I agree with Joel Gillin that the Libyan war should be a huge liability for Hillary Clinton. Clinton was responsible to a large degree for the policy that the administration pursued in Libya. Clinton owns the policy in Libya more than anything else from Obama’s foreign policy record in the first term, and if there were any real accountability in our foreign policy debates her role in pushing for the intervention would be thoroughly discrediting. Of course, we know that isn’t going to happen. Gillin alludes to the reason why it won’t near the end:
Indeed, many establishment politicians are unable to offer sincere criticisms of her on Libya: The liberal interventionists of the Obama administration backed the war, as did Republican hawks.
The only criticisms that other Libyan war supporters do make is that the U.S. didn’t get deeply involved enough in Libya. They can’t fault Clinton and Obama for pursuing regime change because they favored the same thing from the beginning, and they can’t challenge the justification for the intervention because they accepted it without question. Clinton’s partisan supporters won’t want to relitigate the Libyan war because it makes their “side” look incompetent on foreign policy, and Republican hawks will frame the failures of the Libyan war as a product of “leading from behind” rather than what it is really is: another disastrous result of reckless interventionism.
Gillin’s article was interesting to me because it recapitulated many of the criticisms of the Libyan war that I and other opponents made at the time, but there is strangely no reference to what the war’s critics said in 2011. Here’s a brief review of some of it. This is far from being exhaustive. We suspected that the justification for the intervention was exaggerated or simply false. We argued that the motivation for it was likely ideological. We observed that support for the war was based in a misguided belief that the U.S. could get on the “right” side of the “Arab Spring” and that the U.S. would then enjoy a “new beginning” with people across the region. We noticed right away that the administration exceeded the authority provided by the U.N. resolution, and we understood that it was seeking regime change from the start despite Obama’s claims that this was not the goal. We pointed out that the war actually violated the requirements of the “doctrine” that it was supposed to be vindicating. We pointed out that interventionists were staking the reputation of the “responsibility to protect” doctrine on the outcome of the Libyan war, and helped to discredit the doctrine they were using to justify intervention. We noted that attempts by the African Union and others to mediate the conflict were brushed aside and ignored by the intervening governments.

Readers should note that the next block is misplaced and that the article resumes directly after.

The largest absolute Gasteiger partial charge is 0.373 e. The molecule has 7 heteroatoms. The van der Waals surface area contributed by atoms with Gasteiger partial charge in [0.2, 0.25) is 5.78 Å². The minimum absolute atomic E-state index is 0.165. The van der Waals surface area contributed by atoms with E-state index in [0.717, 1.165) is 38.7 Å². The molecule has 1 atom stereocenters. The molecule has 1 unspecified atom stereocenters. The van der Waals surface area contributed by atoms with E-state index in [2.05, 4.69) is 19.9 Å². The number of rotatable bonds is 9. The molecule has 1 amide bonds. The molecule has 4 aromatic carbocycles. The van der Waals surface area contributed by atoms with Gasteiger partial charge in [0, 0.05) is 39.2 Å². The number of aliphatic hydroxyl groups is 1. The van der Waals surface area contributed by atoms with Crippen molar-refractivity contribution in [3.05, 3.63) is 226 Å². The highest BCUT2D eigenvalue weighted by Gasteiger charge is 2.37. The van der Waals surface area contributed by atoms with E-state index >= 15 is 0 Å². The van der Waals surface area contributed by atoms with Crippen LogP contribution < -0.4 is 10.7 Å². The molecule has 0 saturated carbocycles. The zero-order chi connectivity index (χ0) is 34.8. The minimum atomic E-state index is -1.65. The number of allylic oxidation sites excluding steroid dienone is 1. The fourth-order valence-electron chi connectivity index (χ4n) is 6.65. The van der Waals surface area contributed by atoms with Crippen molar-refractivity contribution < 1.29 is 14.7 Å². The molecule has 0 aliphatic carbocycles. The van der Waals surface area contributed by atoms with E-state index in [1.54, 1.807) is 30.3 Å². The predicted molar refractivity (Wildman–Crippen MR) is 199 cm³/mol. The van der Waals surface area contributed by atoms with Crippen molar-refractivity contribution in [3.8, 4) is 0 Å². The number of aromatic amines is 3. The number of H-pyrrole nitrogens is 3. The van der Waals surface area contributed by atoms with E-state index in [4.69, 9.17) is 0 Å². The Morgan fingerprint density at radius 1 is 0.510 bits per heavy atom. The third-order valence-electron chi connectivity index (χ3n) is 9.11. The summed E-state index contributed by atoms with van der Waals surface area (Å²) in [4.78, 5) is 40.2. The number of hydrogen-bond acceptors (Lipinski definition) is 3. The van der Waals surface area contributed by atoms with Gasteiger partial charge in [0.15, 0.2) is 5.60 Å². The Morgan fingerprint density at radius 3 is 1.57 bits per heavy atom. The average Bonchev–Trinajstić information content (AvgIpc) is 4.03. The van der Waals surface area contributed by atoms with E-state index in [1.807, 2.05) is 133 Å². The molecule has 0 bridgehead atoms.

Opponents of the Libyan war were right about almost everything from the start, but that is usually never acknowledged. That’s annoying, but that doesn’t matter. The larger problem is that it creates the impression that critics of the Libyan war have only recently discovered that there was something wrong with the decision to intervene there, when in fact we immediately saw through the weak and nonsensical arguments for the war when they were first being made. The war’s supporters largely escape blame for being so horribly wrong about the intervention, and the war’s opponents are typically never credited with having warned against the disastrous blunder before it happened.